Considering how many microorganisms we ingest each day, our gut has an extensive and well-developed immune system. This defense is involved in acute and chronic gut diseases, but it varies dramatically among people. A persistent question is how our genetic make-up affects our gut's ability to fight infections. EPFL scientists have found that gut immunity is not affected by single genes but by entire groups of genes. The study, which challenges simplistic views of gut disease, is published in Nature Communications.
That gut feeling
A healthy gut contains a multitude of beneficial bacteria, which help us digest and process food. But the remaining fifth includes bacteria that can cause infections, which is why the gut has developed an extensive array of defenses. Upon ingestion, bacteria stimulate the gut's cells to produce a mixture of antimicrobial molecules and highly reactive molecules that neutralize infectious microorganisms, but can also damage the gut tissue in the process. In response, cells in the damaged areas release specialized molecules that activate the gut's stem cells to regenerate and heal the tissue.
However, people are not equal in terms of gut immunity. Some individuals are more susceptible to infections than others, even when they share similar diets. For example, two people might eat the same salmonella-ridden hamburgers, but only one of them suffers an infection. The key, therefore, might lie in the genetic variation between individuals. Nonetheless, this is an area of which we still know very little.
Flies to the rescue
The lab of Bart Deplancke, in collaboration with the lab of Bruno Lemaitre at EPFL, have now made a leap forward in advancing our understanding of how genetics influences gut immunocompetence. The researchers showed that we must think beyond single genes and into the far more complex dimension of "gene clusters" -- groups of genes working together.
"The problem with genetic variation is, how do you study it in humans?" says Deplancke. "There are so many factors that make it difficult to standardize the comparison e.g. different diets, rates of development, habits during the day and others." Such environmental factors make it difficult to isolate genetic effects.
The team addressed the problem by using fruit flies, which can be easily standardized in terms of environmental factors. This makes it easy to have strains with distinct genetic profiles, while keeping environmental factors the same.
The researchers didn't look at single genes but rather at groups of genes working together. Data from this "genomic" approach would be far more efficient as a starting point in connecting genetics and gut immunity.
PhD student Maroun Bou Sleiman and postdoc Dani Osman infected fruit fly strains with an intestinal bacterium, making sure to keep all other factors, e.g. diet, temperature, humidity -- even the amount of infecting bacteria -- the same across all strains. The team used over a hundred fruit fly strains with well-defined differences in their sets of genes.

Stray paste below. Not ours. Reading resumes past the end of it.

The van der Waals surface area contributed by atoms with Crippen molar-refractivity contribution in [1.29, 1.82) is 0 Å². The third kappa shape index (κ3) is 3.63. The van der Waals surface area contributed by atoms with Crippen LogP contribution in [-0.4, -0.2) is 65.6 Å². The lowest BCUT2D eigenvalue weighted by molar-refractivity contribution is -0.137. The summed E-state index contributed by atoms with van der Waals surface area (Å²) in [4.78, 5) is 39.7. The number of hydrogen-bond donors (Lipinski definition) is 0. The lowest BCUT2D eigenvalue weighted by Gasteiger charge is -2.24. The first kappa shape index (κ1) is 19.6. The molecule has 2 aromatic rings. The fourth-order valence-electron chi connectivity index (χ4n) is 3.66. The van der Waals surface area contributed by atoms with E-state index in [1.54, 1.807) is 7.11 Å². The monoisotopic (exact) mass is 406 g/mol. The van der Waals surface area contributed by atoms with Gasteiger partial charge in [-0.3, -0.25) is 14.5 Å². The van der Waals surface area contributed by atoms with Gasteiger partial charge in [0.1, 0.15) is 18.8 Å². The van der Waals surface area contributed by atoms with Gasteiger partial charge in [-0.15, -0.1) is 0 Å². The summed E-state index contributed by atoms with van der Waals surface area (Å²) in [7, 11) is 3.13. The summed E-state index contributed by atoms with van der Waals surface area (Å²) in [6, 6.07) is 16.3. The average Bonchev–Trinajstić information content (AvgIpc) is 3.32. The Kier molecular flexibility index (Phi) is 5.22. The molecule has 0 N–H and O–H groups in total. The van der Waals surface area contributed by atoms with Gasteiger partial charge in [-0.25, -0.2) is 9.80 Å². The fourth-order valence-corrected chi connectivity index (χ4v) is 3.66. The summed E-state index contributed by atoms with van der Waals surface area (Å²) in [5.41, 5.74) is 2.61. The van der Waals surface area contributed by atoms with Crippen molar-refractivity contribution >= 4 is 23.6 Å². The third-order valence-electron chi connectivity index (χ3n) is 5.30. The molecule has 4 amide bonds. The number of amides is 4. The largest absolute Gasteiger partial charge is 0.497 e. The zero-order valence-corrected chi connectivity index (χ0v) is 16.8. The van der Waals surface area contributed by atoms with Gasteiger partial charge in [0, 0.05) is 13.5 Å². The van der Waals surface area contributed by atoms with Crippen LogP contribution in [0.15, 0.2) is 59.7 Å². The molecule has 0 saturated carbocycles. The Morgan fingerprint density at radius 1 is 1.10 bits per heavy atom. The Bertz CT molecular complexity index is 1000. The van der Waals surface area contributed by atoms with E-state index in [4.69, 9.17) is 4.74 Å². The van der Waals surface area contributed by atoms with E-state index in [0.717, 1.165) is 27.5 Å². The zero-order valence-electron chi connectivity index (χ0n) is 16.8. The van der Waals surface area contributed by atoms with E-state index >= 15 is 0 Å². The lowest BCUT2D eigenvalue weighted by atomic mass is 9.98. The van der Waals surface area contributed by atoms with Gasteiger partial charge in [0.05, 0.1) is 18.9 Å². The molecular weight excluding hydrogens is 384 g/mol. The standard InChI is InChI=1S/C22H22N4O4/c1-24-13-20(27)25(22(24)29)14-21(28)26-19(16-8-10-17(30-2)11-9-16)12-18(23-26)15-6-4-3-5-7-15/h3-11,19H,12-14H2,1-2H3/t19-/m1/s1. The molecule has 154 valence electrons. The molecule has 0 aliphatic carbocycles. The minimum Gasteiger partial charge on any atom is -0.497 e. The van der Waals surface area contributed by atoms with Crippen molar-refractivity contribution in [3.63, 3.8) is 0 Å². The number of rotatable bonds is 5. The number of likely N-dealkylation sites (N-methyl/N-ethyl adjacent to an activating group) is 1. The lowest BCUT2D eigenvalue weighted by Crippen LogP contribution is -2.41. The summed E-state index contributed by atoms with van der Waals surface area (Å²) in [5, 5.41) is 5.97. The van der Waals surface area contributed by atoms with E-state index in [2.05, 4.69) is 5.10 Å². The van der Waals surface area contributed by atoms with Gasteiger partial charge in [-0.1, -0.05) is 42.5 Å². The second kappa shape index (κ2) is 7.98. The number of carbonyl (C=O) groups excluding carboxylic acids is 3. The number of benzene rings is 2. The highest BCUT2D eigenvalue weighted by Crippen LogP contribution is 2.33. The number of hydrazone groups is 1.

It's all about the genome
What they discovered was that there was a striking variation across the susceptibility of different strains. For example, one strain would show 100% susceptibility to the bacterium (all the flies would die after three days), in another there would be 100% survival, and all others fell somewhere in between (e.g. 50-50 survival etc).
"It has to be the genome," says Deplancke, since all environmental factors such as food, temperature etc. were the same across the strains. "Just having slight differences in the genome can make you anywhere from completely resistant to completely susceptible to an infection."
The question was then finding the biological link between genome variations the gut's ability to fight infections. To answer this, the researchers used two powerful techniques: The first one looked at which genes were "on" in the fly gut; the second one used computers to look at which genetic variants in different fly strains were associated with specific aspects of gut immunocompetence.
The scientists identified several new influencers of gut immunity. These are not single genes, but rather entire groups of genes working together. One group they discovered involved genes linked to the production of the highly reactive molecules that neutralize infectious microorganisms.
This group of genes helps flies resist infections by actually lowering the activity of reactive oxygen species, which minimizes their potential damage to the gut. The group of genes also helps with faster clearance of infectious pathogens and higher stem cell activity for tissue healing. In contrast, this helpful group was less active in susceptible flies, meaning that it could make a life-or-death difference when fighting an infection in the gut.
This study provides completely new insights into what controls the differences in the gut's ability to fight infections, with far-reaching implications that go beyond acute infections. For example, being unable to clear infectious pathogens from the gut or control the gut's immune response, or even to repair damaged tissue after immune responses may lead to chronic gastrointestinal diseases. As Deplancke explains: "Our work shows how relatively minor, but systematic variation in a fly's -- and probably a human's -- genome can lead to wide differences in the susceptibility of the gut to infections."
Materials provided by Ecole Polytechnique Fédérale de Lausanne. Note: Content may be edited for style and length.
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